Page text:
For those of us who use or travel through Denver International Airport we are truly fortunate concerning arrival and departure delays. During the month of December 2010 when early winter weather was causing havoc across the continental United States, we were fortunate ranking 18th most delayed airport concerning departures (25% or 1 out of 4 delayed, Chicago’s Midway was worst with 50%+ delayed) and 26th concerning delays upon arrival with just under 22% effected (with San Francisco the worst with 44%+ delayed).
While delays inbound and outbound are frustrating, the reauthorization of the Airline Passenger Bill of Rights may provide some relief. The most popular provision of the bill is the so-called “three-hour rule,” which requires airlines to give passengers the option of returning to the terminal if they have been stuck on a plane on a tarmac for longer than three (3) hours.
The bill also includes a few additional provisions. One provision will require airlines to develop contingency plans — approved by the Federal Aviation Administration — to ensure that passengers are provided with adequate food, water and restrooms, and allowed to deplane in the event of a lengthy tarmac delay.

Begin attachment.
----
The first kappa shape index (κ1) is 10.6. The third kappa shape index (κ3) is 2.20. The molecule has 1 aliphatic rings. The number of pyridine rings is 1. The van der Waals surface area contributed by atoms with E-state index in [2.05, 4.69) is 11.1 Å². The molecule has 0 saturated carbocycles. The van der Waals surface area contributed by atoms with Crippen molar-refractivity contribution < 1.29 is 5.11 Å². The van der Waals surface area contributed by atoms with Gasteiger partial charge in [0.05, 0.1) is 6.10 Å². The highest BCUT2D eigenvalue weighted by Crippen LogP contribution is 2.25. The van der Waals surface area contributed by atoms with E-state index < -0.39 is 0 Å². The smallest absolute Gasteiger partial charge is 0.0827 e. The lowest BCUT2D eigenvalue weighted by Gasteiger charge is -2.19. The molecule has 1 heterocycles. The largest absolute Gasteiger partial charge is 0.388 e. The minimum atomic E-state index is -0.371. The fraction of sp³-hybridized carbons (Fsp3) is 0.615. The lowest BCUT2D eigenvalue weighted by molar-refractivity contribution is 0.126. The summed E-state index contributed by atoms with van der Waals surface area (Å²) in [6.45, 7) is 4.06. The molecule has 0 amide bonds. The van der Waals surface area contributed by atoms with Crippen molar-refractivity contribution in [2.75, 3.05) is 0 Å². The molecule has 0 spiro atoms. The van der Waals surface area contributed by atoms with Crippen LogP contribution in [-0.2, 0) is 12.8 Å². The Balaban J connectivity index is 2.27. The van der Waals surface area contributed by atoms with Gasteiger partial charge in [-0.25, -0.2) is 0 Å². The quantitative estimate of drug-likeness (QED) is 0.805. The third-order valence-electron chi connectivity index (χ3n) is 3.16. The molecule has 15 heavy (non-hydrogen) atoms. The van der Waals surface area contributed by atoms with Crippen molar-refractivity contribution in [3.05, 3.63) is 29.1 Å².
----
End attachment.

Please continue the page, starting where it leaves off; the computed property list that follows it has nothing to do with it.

The “No Child is Left Unbuckled” amendment may be most appreciated by parents and adult guardians traveling with young children. The amendment would require air carriers to post up front the dimensions of a child safety seat that can be used on each aircraft operated by the air carrier to enable passengers to determine which child safety seats can be used on those aircraft.
For those traveling with young children, this provision is most appreciated. Few passengers know that seat dimensions vary by aircraft even within the airline brand. A site of interest concerning seat dimensions is www.SeatGuru.com which not only provides accurate seat dimensions but also highlights the seats to select or avoid i.e. no recline, limited leg room and so forth.
While the No Child is Left Unbuckled amendment is a step in the right direction, it is best to contact the airlines. For example on a recent Turkish Airlines flight between Istanbul and New York City I was impressed with the crew who provided an elevated bassinette attached to the bulkhead frame in coach. For the parents with the infant, the option of being able to place the baby in their own sleeping area was most welcoming.
For those traveling with children two and under, one can choose to have their child as a lap-child (usually fee free) or to buy their child a seat (may be discounted depending on the carrier). When buying the child a seat it is best to be aware of the dimensions allowed concerning a safety-seat or you may be surprised with a gate-side check-in.